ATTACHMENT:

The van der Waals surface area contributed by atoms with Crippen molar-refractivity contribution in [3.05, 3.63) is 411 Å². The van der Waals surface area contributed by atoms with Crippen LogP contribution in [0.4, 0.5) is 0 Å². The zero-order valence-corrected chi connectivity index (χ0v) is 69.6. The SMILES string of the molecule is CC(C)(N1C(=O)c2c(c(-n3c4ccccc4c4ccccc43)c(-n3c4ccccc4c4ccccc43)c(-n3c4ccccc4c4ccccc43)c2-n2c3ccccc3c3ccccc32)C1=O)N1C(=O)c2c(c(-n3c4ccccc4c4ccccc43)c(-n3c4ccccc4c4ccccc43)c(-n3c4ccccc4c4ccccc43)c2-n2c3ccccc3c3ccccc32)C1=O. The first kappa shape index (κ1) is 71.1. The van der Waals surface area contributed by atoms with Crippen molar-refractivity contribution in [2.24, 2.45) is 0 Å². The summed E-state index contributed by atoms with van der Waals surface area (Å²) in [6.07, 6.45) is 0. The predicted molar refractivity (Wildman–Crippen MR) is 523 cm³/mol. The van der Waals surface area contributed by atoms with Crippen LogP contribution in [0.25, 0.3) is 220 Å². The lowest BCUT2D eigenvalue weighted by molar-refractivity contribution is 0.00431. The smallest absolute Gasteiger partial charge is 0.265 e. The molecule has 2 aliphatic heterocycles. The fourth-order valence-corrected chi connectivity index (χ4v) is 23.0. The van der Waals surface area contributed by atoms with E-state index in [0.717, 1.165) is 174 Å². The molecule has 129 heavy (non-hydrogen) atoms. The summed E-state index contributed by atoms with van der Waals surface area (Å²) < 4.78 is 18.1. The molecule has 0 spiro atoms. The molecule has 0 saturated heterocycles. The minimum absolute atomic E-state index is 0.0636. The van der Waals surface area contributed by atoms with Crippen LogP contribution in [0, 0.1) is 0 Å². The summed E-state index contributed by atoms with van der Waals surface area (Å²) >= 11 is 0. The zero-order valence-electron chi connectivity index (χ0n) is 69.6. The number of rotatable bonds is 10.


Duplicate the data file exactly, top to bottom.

The van der Waals surface area contributed by atoms with Crippen molar-refractivity contribution in [3.05, 3.63) is 411 Å². The van der Waals surface area contributed by atoms with Crippen LogP contribution in [0.4, 0.5) is 0 Å². The zero-order valence-corrected chi connectivity index (χ0v) is 69.6. The SMILES string of the molecule is CC(C)(N1C(=O)c2c(c(-n3c4ccccc4c4ccccc43)c(-n3c4ccccc4c4ccccc43)c(-n3c4ccccc4c4ccccc43)c2-n2c3ccccc3c3ccccc32)C1=O)N1C(=O)c2c(c(-n3c4ccccc4c4ccccc43)c(-n3c4ccccc4c4ccccc43)c(-n3c4ccccc4c4ccccc43)c2-n2c3ccccc3c3ccccc32)C1=O. The first kappa shape index (κ1) is 71.1. The van der Waals surface area contributed by atoms with Crippen molar-refractivity contribution in [2.24, 2.45) is 0 Å². The summed E-state index contributed by atoms with van der Waals surface area (Å²) in [6.07, 6.45) is 0. The predicted molar refractivity (Wildman–Crippen MR) is 523 cm³/mol. The van der Waals surface area contributed by atoms with Crippen LogP contribution in [0.25, 0.3) is 220 Å². The lowest BCUT2D eigenvalue weighted by molar-refractivity contribution is 0.00431. The smallest absolute Gasteiger partial charge is 0.265 e. The molecule has 2 aliphatic heterocycles. The fourth-order valence-corrected chi connectivity index (χ4v) is 23.0. The van der Waals surface area contributed by atoms with E-state index in [0.717, 1.165) is 174 Å². The molecule has 129 heavy (non-hydrogen) atoms. The summed E-state index contributed by atoms with van der Waals surface area (Å²) < 4.78 is 18.1. The molecule has 0 spiro atoms. The molecule has 0 saturated heterocycles. The minimum absolute atomic E-state index is 0.0636. The van der Waals surface area contributed by atoms with Crippen LogP contribution in [0, 0.1) is 0 Å². The summed E-state index contributed by atoms with van der Waals surface area (Å²) >= 11 is 0. The zero-order valence-electron chi connectivity index (χ0n) is 69.6. The number of rotatable bonds is 10.